Soviet Leader Joseph Stalin Becomes a Twitter Sensation After Moscow Metro 'Appearance'

Zaur Tsurtsumia, 78, depicts Josef Stalin during a rally marking the dictator's birthday anniversary at his hometown of Gori, west of Tbilisi, December 21, 2014. Russian bloggers reported Stalin had returned to Moscow on April 1. David Mdzinarishvili/Reuters

Soviet leader Joseph Stalin has returned to Moscow's intricate metro system, 80 years after he built it and just in time for April Fools' Day.

Stalin's face appeared on a wall of Arbatskaya metro station in Moscow, below a supposedly peeling white layer of paint, uncovering a portrait of the Communist dictator peering from beneath.

Бегите глупцы !
В Москве на станции Арбатской выглянул Сталин из под обвалившейся штукатурки...

— Wolf (@DokWolf) April 1, 2016

Images of the wall spread quickly on Russian social media as many Muscovites claimed to have taken their own images of the cracking wall. "Stalin's face is at Arbatskaya, this is not a joke," users tweeted. While several Russian users declared the leader's apparition "a sign," one enlightened Twitter member posted "But Stalin is dead."

According to news site TJournal, a large portrait of Stalin did indeed adorn the wall of Arbatskaya before the interior of the station was painted white in 1955, following his death.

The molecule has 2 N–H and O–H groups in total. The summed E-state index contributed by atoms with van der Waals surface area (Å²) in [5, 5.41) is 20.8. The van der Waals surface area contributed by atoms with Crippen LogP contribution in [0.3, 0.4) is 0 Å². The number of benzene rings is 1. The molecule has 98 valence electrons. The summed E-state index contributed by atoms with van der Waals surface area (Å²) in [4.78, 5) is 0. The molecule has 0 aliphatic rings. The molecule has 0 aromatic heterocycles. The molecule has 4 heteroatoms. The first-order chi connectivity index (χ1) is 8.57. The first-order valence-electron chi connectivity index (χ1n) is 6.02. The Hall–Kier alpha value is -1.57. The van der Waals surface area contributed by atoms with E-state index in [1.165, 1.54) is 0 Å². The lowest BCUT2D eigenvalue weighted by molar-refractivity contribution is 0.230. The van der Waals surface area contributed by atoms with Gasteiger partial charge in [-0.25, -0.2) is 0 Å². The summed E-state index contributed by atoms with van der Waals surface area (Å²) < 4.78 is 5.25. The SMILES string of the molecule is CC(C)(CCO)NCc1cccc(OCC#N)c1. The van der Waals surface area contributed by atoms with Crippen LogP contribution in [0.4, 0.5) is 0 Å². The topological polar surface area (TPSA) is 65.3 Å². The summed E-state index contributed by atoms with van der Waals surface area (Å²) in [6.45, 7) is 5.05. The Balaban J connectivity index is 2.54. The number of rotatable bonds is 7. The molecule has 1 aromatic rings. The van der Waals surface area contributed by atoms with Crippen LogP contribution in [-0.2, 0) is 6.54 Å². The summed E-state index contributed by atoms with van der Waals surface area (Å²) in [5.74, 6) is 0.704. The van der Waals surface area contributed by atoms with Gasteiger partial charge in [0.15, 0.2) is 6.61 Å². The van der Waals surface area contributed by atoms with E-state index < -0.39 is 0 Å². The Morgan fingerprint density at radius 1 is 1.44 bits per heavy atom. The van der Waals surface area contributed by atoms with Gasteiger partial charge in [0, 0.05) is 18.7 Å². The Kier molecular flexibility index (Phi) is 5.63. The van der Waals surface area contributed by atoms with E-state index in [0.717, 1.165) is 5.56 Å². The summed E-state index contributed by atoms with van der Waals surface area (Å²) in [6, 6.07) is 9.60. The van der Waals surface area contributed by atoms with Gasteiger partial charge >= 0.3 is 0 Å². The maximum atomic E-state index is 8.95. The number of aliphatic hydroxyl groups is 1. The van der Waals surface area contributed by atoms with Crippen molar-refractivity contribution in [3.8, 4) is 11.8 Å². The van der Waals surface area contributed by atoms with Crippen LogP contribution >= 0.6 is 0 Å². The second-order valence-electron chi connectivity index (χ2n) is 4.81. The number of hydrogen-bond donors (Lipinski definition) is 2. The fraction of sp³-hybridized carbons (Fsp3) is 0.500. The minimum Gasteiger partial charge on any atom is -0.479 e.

На Арбатской посыпалась штукатурка, а там грозный Сталин как бы намекнул: Я НАБЛЮДАЮ ЗА ВАМИ

Это не шутка ни разу

— Андрей Крастин (@AndrisUdo) April 1, 2016

Popular Russian blogger Alexander Popov appears to have been the first to share images of Stalin's return.

The Russian Ministry of Defense's TV channel Zvezda reported the incident adding that many users were declaring "it's all coming back."

Moscow's metro authorities denied having any knowledge of the incident, however, and Russia's Ren TV channel reported from the scene that the white wall of Arbatskaya was intact and the images were likely fake.

Stalin has gained popularity in recent years, as independent pollster the Levada Center reported in March 2015 that 44 percent of Russians felt repressions under Stalin were either entirely or somewhat justified.